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POINTERS AND REFERENCES
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Example 6.9 shows that when a pointer is incremented, its value is increased by the number size (in bytes) of the object to which it points. For example,
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float a[8]; float* p = a;
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++p;
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// p points to a[O] // increases the value of p by sizeof(float)
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If floats occupy 4 bytes, then + +p; increases the value of p by 4, and p += 5 ; increases the value of p by 20. This is how an array can be traversed: by initializing a pointer to the first element of the array and then repeatedly incrementing the pointer. Each increment moves the pointer to the next element of the array. We can also use a pointer for direct access into the array. For example, we can access a [ 5 ] by initializing the pointer to a [ 0 ] and then adding 5 to it:
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float* p = a; p += 5; // p points to a[O] // now p points to a[51
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So once the pointer is initialized to the starting address of the array, it works like an index.
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WARNING: In C++ it is possible to access and even modify unallocated memory locations. risky and should generally be avoided. For example,
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float a[8]; float* p = a[7]; ++p; *p = 22.2;
This is
// p points to last element in the array // now p points to memory past last element!
// TROUBLE!
The next example shows an even tighter connection between arrays and pointers: the name of an array itself is a cons t pointer to the first element of the array. It also shows that pointers can be compared.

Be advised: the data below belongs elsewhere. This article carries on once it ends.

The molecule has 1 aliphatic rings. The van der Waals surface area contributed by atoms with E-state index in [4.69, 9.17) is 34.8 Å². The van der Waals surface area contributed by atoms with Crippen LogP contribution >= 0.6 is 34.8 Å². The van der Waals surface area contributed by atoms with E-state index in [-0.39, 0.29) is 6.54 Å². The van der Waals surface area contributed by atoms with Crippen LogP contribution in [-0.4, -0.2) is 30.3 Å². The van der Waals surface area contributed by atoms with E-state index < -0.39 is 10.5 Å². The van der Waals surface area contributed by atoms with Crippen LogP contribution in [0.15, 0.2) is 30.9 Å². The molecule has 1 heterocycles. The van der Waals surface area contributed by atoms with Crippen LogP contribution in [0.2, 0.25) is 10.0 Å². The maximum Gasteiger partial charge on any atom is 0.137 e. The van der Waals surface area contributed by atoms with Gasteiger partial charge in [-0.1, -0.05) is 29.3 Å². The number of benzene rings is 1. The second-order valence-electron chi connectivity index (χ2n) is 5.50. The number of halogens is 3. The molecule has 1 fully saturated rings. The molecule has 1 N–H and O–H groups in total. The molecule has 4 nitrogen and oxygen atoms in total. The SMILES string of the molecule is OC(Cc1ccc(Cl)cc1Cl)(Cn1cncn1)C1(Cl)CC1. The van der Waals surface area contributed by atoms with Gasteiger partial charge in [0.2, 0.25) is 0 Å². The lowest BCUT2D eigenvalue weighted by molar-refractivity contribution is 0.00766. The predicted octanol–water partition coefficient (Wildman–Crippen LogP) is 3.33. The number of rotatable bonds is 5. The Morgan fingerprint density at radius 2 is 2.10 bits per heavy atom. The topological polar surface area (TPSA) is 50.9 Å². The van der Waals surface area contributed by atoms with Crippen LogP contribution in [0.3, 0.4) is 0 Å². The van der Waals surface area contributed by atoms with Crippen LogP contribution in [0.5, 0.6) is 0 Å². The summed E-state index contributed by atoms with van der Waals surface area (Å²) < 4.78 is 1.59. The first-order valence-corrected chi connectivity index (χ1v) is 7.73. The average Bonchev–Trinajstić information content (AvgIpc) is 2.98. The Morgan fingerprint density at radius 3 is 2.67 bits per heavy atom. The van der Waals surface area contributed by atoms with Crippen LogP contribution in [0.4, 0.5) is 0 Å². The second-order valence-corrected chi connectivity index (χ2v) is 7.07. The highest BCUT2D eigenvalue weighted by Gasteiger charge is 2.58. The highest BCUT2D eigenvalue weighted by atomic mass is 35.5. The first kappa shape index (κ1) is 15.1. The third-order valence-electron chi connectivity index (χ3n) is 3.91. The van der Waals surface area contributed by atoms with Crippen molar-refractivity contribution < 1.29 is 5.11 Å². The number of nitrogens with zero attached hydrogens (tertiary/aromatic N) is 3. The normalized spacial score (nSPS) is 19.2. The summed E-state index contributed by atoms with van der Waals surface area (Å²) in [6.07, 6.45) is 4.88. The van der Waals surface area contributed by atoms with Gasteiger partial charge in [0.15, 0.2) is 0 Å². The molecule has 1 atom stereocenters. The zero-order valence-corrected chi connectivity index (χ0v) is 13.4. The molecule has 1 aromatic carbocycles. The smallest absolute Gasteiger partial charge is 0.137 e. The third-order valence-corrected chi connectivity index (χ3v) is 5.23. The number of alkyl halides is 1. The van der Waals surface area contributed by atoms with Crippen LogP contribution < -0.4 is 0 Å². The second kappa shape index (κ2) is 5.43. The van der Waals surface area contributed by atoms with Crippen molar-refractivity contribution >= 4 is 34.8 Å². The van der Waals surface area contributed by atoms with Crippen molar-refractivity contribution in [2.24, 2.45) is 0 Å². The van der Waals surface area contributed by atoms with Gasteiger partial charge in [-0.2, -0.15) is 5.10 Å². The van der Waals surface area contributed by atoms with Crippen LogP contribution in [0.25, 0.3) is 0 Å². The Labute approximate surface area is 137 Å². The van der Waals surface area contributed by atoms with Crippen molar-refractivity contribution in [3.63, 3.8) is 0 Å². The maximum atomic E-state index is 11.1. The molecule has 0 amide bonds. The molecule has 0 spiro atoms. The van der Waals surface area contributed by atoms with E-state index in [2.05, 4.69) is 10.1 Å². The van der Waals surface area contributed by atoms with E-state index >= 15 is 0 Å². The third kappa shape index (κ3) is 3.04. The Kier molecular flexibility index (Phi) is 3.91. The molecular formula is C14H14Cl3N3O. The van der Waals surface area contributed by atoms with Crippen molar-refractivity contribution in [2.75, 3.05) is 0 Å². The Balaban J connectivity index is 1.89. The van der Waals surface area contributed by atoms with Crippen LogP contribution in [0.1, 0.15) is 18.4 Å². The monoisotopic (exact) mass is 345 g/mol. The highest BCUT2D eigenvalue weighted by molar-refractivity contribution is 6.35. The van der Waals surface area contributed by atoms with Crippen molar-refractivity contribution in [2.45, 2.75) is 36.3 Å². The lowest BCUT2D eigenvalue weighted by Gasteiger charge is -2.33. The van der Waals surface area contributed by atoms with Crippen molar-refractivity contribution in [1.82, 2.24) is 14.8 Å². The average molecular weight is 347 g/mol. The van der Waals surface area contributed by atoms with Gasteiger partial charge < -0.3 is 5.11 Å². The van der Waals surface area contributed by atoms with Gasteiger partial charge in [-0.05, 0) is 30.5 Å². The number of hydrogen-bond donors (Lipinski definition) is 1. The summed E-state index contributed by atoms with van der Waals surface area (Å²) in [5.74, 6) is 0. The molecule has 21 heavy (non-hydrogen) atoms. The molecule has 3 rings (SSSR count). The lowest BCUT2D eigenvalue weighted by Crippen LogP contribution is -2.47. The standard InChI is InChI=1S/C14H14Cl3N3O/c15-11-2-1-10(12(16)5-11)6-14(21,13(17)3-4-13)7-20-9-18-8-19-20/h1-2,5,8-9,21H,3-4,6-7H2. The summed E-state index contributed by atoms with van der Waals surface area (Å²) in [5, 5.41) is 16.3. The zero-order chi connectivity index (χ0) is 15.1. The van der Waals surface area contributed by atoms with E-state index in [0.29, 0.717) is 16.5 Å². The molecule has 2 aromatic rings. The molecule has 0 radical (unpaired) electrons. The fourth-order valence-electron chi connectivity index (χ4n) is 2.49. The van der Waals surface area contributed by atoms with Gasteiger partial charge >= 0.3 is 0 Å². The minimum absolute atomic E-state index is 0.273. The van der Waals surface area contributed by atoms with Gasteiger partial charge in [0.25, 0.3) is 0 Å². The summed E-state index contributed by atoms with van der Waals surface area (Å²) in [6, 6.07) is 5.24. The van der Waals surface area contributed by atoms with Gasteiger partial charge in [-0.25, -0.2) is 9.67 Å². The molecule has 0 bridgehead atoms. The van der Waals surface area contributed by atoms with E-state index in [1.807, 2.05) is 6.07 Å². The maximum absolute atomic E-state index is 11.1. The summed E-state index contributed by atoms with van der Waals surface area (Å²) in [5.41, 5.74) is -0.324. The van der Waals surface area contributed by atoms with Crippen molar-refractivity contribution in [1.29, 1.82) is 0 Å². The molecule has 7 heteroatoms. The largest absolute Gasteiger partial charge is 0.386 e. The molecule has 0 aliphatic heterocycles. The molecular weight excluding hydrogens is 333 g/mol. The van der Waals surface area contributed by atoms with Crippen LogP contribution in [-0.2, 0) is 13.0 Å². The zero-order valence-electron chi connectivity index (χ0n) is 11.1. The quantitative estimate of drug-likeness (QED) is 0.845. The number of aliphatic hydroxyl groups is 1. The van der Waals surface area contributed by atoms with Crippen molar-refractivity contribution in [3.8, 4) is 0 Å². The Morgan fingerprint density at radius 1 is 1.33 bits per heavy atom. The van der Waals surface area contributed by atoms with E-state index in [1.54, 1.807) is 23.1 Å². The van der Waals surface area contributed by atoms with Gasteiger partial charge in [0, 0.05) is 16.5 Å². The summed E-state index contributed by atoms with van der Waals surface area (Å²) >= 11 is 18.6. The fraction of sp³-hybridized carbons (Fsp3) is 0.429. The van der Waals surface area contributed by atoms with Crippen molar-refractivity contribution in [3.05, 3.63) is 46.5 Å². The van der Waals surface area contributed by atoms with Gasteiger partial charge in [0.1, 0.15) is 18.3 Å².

EXAMPLE 6.10 Examining the Addresses of Array Elements main0 short a[] = (22, 33, 44, 55, 66); tout cc "a = " << a << ", *a = ' << *a << endl; for (short* p = a; p < a + 5; p++) tout -cc "p = H << p << II, *p = << *p << endl;
Initially, a and p are the same: they are both pointers to short and they have the same value
(Ox3 f f f d0 8). Since a is a constant pointer, it cannot be increment to traverse the array. Instead, we increment p and use the exit condition p 2 a + 5 to terminate the loop. This computes a + 5 to be the hexadecimal address Ox3fffd08 + 5*sizeof(short) = Ox3fffd08 + 5*2 = Ox3fffd08 + Oxa = 0x3 f f fd12, so the loop continues as long as p c 0x3 f f f d12.
The array subscript operator [ 1 is equivalent to the dereference operator *. They provide direct access into the array the same way:
a[01 == *a
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POINTERS AND REFERENCES
a[l] a[2]
== *(a + 1) == *(a + 2),&C.
So the array a could be traversed like this:
for (int i = 0; i c 8; i++) tout CC *(a + i) CC endl;
The next example illustrates ho& pointers can be combined with integers to move both forward and backward in memory. EXAMPLE 6.11 Pattern Matching In this example, the lot function searches through the first nl elements of array al looking for the string of integers stored in the first n2 elements of array a2 inside it. If found, it returns a pointer to the location within al where a2 begins; otherwise it returns the NULL pointer.
short* loc(short* al, short* a2, int nl, int n2) { short* end1 = al + nl; for (short* pl = al; pl < endl; pl++) if (*pl == *a2) { for (int j = 0; j < n2; j++> if (pl[j] != a2[j]) break; if (j == n2) return pl; return 0;
main0 short a1[9] = (11, 11, 11, 11, 11, 22, 33, 44, 55); short a2[5] = (11, 11, 11, 22, 33); tout << "Array al begins at location\t" CC al CC endl; tout <c "Array a2 begins at location\t" CC a2 CC endl; short* p = loc(a1, a2, 9, 5); if (p> 1 tout << "Array a2 found at location\t" CC p CC endl; for (int i = 0; i < 5; i++) tout CC '\t" << &p[i] << ": ' CC p[i] << " \t" c-c &a2[i] CC ": ' CC a2[i] CC endl; else tout CC "Not found.\n";
'OX3.EfE~22' Arxay al begins at XuCaliOn Ox3,f,ff.dQ$ &rray a2 -begins.at location (jx3fffdiG Array a2 faund at lucatiun 0x3fffd08: .11' .: 'XkxXffdZ6:'lZ .Vx3fEfdOa: 21' ox3fffdf18: 2.9 i. Qx3fEfdQc: 11 OxZlfffdlaz I.1 &igfff~f"j&: 22 Ox3.fffdkc: 22 mc3fffdm: 33 : ck~f~fd9Et: 33
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